30 October 2005
____________________From Ben, 28th October 2005 at 22.12
Hey Steve, I shall just continue from when you left.......
You: "but every church claims to be pure?"
Yes every church does. But all these churches are based around christianity, so ultimatly the bible. And if you fundementally take the bible, and form a chrurch on those foundations, your end result will be a pure christian chruch, (for example, my church). The corruption and false beliefs kick in when the message of the bible is changed (for example Jevohiah Witnesses), rules are ignored (Catholics), new ones are created (mormons), or even possibly some things are over emphasised (Pentacostal). All of these branches of 'christianity' have their own reasons or excuses for their different direction, yet all follow the same 'rule book' (the bible). So the final analysis is that is you play by the rules, you will get the righteous result, and if not, you wont, and that will lead to corruption. This history of 'christianity' is that of these branches that have lost sight of the truth of the bible, and so should not be associated with the true christian church.
In answer to your general focus in your article, Christians believe that their is 2 ways for everyone, whether one believes it, or not; heaven & hell. So the fact of not belonging if you believe makes no sense. Belief is THE thing that makes christianity what it is, it is the belief that saves you from Hell! So on that thought you wouldnt believe and not belong to a church, because you would acknowledge that you were being saved through your faith, and would take God seriously in his request for aligence to the true church. Basically what your saying doesnt make sense, as you donnot fully understand the faith.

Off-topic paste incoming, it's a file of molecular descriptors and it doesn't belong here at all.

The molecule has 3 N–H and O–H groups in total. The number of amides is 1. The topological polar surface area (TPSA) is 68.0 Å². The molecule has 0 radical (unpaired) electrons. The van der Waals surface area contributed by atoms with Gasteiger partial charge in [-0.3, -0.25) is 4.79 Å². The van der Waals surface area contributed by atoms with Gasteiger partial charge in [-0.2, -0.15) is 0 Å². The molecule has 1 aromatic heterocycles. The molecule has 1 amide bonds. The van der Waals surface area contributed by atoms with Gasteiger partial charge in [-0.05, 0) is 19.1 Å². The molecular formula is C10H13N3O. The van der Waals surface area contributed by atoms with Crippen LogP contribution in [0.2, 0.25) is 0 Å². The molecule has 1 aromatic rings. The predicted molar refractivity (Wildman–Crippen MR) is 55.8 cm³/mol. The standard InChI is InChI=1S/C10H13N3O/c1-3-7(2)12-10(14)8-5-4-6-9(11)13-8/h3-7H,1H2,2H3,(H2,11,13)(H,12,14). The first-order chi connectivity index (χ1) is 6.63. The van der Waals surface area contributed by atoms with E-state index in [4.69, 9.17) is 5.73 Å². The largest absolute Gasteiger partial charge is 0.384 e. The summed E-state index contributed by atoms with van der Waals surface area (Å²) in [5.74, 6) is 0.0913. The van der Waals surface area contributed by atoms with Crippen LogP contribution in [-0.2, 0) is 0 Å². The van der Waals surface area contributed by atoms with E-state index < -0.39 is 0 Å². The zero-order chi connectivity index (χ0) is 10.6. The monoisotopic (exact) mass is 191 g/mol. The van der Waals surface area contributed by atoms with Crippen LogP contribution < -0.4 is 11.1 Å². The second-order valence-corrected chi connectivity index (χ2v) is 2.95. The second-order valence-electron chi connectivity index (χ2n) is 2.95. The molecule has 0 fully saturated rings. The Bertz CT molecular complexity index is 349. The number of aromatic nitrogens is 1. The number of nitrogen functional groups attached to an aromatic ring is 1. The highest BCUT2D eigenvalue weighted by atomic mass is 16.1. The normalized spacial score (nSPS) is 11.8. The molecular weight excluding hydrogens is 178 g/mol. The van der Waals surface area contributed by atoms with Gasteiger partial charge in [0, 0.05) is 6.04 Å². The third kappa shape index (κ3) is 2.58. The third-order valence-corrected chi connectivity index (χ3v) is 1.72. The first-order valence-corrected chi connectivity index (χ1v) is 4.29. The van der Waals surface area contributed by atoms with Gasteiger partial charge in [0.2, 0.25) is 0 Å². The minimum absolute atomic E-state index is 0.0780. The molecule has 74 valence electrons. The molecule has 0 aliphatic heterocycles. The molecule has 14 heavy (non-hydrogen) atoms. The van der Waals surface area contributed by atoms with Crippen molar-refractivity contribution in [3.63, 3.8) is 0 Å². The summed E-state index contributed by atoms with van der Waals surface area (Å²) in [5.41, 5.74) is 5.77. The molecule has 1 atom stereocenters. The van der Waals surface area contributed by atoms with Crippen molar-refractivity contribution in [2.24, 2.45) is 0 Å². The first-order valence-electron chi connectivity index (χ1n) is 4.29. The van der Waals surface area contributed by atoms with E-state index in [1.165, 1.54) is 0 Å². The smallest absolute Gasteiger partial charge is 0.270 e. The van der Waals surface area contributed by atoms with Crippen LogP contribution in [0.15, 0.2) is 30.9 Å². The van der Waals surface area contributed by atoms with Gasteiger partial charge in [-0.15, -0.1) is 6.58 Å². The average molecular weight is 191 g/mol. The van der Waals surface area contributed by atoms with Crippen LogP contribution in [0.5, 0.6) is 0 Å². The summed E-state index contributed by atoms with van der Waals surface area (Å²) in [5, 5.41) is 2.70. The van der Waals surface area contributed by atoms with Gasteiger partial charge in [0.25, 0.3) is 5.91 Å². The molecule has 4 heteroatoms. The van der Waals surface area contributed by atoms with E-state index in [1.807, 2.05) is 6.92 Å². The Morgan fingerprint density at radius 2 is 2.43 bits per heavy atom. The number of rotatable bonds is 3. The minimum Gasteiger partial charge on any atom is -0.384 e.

Argh i have to go now, but i really want to write more! We shall speak soon!
Take it easy.
____________________From Steve Clarkson, 29th October 2005 at 00.10
I'll take your points one at a time..
I'm guessing you must be C of E, as you've judged many other branches of Christianity (Catholics, Mormons etc etc) but let me ask you about your statement of Jehovah's Witnesses: in their faith, is "the message of the bible changed?" I have a relative who is a Jehovah's Witness, and he claims that there is a verse that, in other words, means 'you shouldn't build statues of God' - so they don't have life sized models of the virgin Mary, nor do they hang the cross of Christ in their Kingdom Halls. So how are they changing the meaning?
Also, you claim that the rules are "ignored" by Catholics - but why are they seen as the more extreme of the main two branches of Christianity? Also, it's worth bearing that the global number of Catholics outnumber Protestants by more than 2:1 - so yours is a minority view.